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Open: 03/25/10- Close: 04/11/10 Thirst: Memory Of Water
Reviewed for TheaterOnline.com By: Heather Violanti

Jonathan Slaff ©2019  A fish is part of the Hindu deluge story. Puppet by Jane Catherine Shaw. Performers: (L-R) Spica Wobbe, Margot Fitzsimmons, Sheila Dabney.

"They have the truth but not the water; we have the water but not the truth," observes an American woman serving on aid missions to Haiti and Palestine, whose firsthand account is one of many presented in THIRST: MEMORY OF WATER.  Conceived, written, and directed by acclaimed puppet artist Jane Catherine Shaw, THIRST highlights the scarcity of water in many parts of the world, and shows how the burden of gathering water, often in treacherous conditions, falls to women.   It's an eye-opening exploration of a resource too easily taken for granted.  

THIRST begins with this image:  seven women dressed in pastel silk crouch over large pails of water, washing clothes.  Another woman stands on the catwalk, hanging clothes to dry.  The stage floor is painted blue, stenciled with fish and plankton. Six Bunraku-like puppets stand on either side of the playing area, three on each side.  Suddenly, disarmingly bouncy music sounds.  The women pull flower-covered shower caps out of their buckets, put them on, and abruptly break into a joyful pastiche of Esther Williams's aquatic ballet extravaganzas, complete with kicks and inane smiling.  Then, just as abruptly as it began, the song stops.  The "narrator," (Sheila Dabney, fresh from RED NOIR at the Living Theater) gradually transitions to Leonardo DaVinci's "Treatise on Water," while the other performers unfold a large cloth of silver lame, transforming it into an ocean.  This is how THIRST unfurls--like water, it fluidly transitions from one moment to the next, flowing with grace and assurance.  It seamlessly weaves eye-witness accounts, the cast's personal experiences, folktales, religious stories, essays, music and movement.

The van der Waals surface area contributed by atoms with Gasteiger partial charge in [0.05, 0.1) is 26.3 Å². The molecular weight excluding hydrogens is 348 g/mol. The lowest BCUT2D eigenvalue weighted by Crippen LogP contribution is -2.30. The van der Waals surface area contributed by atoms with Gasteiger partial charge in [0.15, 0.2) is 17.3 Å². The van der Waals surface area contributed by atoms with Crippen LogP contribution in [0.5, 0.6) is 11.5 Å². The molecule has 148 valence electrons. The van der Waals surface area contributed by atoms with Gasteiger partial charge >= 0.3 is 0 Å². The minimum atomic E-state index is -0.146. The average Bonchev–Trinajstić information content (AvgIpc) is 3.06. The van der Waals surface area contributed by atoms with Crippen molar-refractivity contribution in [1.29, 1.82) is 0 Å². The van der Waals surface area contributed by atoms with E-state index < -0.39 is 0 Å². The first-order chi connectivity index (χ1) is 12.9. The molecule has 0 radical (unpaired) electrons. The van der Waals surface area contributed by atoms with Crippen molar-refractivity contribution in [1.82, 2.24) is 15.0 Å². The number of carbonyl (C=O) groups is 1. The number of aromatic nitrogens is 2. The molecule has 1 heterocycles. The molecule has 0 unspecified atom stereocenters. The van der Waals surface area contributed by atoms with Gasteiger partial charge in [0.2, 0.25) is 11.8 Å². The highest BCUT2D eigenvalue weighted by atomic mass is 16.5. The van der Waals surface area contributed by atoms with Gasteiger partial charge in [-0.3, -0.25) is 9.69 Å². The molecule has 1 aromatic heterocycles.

Jonathan Slaff ©2019  A life-sized puppet represents Ganga, Goddess of Ganges. Puppeteers (L-R): Margot Fitzsimmons, Eva Lansberry (hidden), Spica Wobbe and Cybele Kaufmann.

Shaw and her cast use nearly every type of puppet imaginable on every scale, large and small, to represent stories from across the globe.  Bunraku-style puppets recreate real-life accounts of women carrying heavy pails of water across miles of dangerous terrain to their families.  There's also  shadow puppet animals (memorably glimpsed in  jungle), rod puppets (as seen in the growing fish of a Hindu folk tale), and innovative, original creations.  Ganga, the goddess of the Ganges, is larger than life, a mass of fabric operated by several puppeteers, who suddenly unfurl the silken folds of Ganga's skirt to create the Ganges River.  During another startlingly beautiful sequence, a fetus suddenly emerges from the dark, made of clear plastic and illuminated by flashlights.   In one of the evening's funniest images, tiny paper cut-outs tied with pins to a cardboard circle represent burly construction crews digging water tunnels beneath present-day New York City.

New York is awash in water-themed theater at the moment (A COOL DIP IN THE BARREN SAHARAN CRICK at Playwrights Horizons, WHEN THE RAIN STOPS FALLING at Lincoln Center), but THIRST: MEMORY OF WATER creates its own, indelible visual universe.  It's politically-engaged puppet theater at its very best.  

Venue:
La Mama (first Floor Theater) : 74A E. 4th Street